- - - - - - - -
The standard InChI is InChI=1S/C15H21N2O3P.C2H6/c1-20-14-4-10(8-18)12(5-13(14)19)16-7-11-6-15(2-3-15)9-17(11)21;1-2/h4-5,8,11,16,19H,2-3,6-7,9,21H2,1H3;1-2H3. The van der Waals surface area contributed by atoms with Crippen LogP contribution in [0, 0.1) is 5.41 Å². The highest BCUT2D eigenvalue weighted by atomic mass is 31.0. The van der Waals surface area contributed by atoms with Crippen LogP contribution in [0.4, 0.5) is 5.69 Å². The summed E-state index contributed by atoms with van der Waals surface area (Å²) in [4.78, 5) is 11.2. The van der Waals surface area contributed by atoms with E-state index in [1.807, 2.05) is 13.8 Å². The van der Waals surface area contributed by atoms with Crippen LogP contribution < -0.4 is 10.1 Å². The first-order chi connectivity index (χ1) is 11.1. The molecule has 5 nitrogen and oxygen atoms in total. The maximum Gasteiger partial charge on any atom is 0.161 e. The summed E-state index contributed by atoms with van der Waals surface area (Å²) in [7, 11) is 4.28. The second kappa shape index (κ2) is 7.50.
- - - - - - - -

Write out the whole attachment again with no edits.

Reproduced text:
The standard InChI is InChI=1S/C15H21N2O3P.C2H6/c1-20-14-4-10(8-18)12(5-13(14)19)16-7-11-6-15(2-3-15)9-17(11)21;1-2/h4-5,8,11,16,19H,2-3,6-7,9,21H2,1H3;1-2H3. The van der Waals surface area contributed by atoms with Crippen LogP contribution in [0, 0.1) is 5.41 Å². The highest BCUT2D eigenvalue weighted by atomic mass is 31.0. The van der Waals surface area contributed by atoms with Crippen LogP contribution in [0.4, 0.5) is 5.69 Å². The summed E-state index contributed by atoms with van der Waals surface area (Å²) in [4.78, 5) is 11.2. The van der Waals surface area contributed by atoms with E-state index in [1.807, 2.05) is 13.8 Å². The van der Waals surface area contributed by atoms with Crippen LogP contribution < -0.4 is 10.1 Å². The first-order chi connectivity index (χ1) is 11.1. The molecule has 5 nitrogen and oxygen atoms in total. The maximum Gasteiger partial charge on any atom is 0.161 e. The summed E-state index contributed by atoms with van der Waals surface area (Å²) in [7, 11) is 4.28. The second kappa shape index (κ2) is 7.50.